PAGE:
Mystery review: Home Sweet Homicide, by Craig Rice (1944)
Bottom line: I found this book delightful. Picked up in the fabulous Murder by the Book bookstore in Houston, this re-release from Otto Penzler made for a fabulous Saturday afternoon read.
Was the plot improbable? Completely.
Did the solution hinge on a set of ludicrous coincidences? Absolutely.
Was the socioeconomic mixture of one street in the outskirts of Los Angeles really confusing? Definitely.
But - I laughed, I cheered, and gosh darn it, I wished I had access to a chocolate malt with double whipped cream from Luke's and kittens named Inky and Stinky.
The plot - such as it is - centers around the three children (Dinah, April, and Archie) of the mystery novelist Marian Carstairs (very, very, very loosely based on Craig Rice herself). When shots ring out next door - and a woman is found murdered - the children launch their own investigation: first, since solving the murder would mean their mother could make more money as an author (and relax), and then, with even more energy, to pair her up with the lead detective (Bill Smith) on the case. Some light blackmail, crime scene tampering, a few red herrings, a party that ends in a house being burned down, and many, many baked goods later, the children and Detective Bill manage to solve the crime. What happens with Marian and Detective Bill ... well, I'll let you read it to find out.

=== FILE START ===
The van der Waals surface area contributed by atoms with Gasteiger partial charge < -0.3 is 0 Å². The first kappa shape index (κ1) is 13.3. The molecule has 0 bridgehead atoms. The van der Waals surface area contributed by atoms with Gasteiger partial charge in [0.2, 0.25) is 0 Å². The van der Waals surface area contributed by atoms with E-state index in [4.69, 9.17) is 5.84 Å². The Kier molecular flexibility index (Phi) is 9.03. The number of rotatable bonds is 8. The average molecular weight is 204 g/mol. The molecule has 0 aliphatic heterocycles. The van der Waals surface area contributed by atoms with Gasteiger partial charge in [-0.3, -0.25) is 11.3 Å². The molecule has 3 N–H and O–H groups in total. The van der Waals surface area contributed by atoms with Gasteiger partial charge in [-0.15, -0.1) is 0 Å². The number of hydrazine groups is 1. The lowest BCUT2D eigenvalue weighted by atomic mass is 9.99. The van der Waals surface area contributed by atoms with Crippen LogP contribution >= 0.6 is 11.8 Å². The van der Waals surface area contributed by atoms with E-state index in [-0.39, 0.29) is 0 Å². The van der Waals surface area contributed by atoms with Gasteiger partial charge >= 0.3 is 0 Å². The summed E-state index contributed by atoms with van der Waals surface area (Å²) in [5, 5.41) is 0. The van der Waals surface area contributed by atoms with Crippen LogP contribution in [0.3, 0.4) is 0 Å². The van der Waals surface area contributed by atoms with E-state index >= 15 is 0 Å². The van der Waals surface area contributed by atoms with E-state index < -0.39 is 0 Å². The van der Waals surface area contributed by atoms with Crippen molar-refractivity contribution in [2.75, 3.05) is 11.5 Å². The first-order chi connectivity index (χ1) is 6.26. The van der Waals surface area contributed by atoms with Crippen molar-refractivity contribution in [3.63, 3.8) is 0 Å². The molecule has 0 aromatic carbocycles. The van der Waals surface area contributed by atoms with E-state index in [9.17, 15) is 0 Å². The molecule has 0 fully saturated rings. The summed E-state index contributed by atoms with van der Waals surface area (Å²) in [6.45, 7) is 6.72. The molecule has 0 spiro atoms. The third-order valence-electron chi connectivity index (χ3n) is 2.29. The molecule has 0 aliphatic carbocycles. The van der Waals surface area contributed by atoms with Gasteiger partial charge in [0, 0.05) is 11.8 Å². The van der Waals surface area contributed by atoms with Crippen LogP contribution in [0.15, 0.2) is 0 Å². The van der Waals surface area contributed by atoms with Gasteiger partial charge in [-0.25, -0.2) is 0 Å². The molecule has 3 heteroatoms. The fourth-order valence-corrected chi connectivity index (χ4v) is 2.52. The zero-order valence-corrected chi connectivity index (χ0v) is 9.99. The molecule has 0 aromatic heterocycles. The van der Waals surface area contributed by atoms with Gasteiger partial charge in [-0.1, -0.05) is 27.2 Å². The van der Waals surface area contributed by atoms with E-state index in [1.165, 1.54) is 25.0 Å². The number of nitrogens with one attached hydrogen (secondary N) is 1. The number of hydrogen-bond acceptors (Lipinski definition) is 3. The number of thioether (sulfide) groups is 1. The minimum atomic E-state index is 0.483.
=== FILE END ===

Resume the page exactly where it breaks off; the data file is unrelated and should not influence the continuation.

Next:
As Stefon might report, this book had everything: screwball comedy, a secret language, an ingenue, Slukey, Flashlight, Pinhead, and Washboard, and lemon meringue pie.
Pairs well with a peanut butter, cream cheese, jam, ham, and banana sandwich, garnished with olive.
For more Home Sweet Homicide: it was made into a movie in 1946 - which I have not seen (yet).
Overall: 3 1/2 Sherlocks and a Watson, will read again, and planning to work my way through more of Craig's oeuvre in 2019. Will report back!
Full disclosure: As an Amazon Associate I earn from qualifying purchases. (But all views: 100% my own.)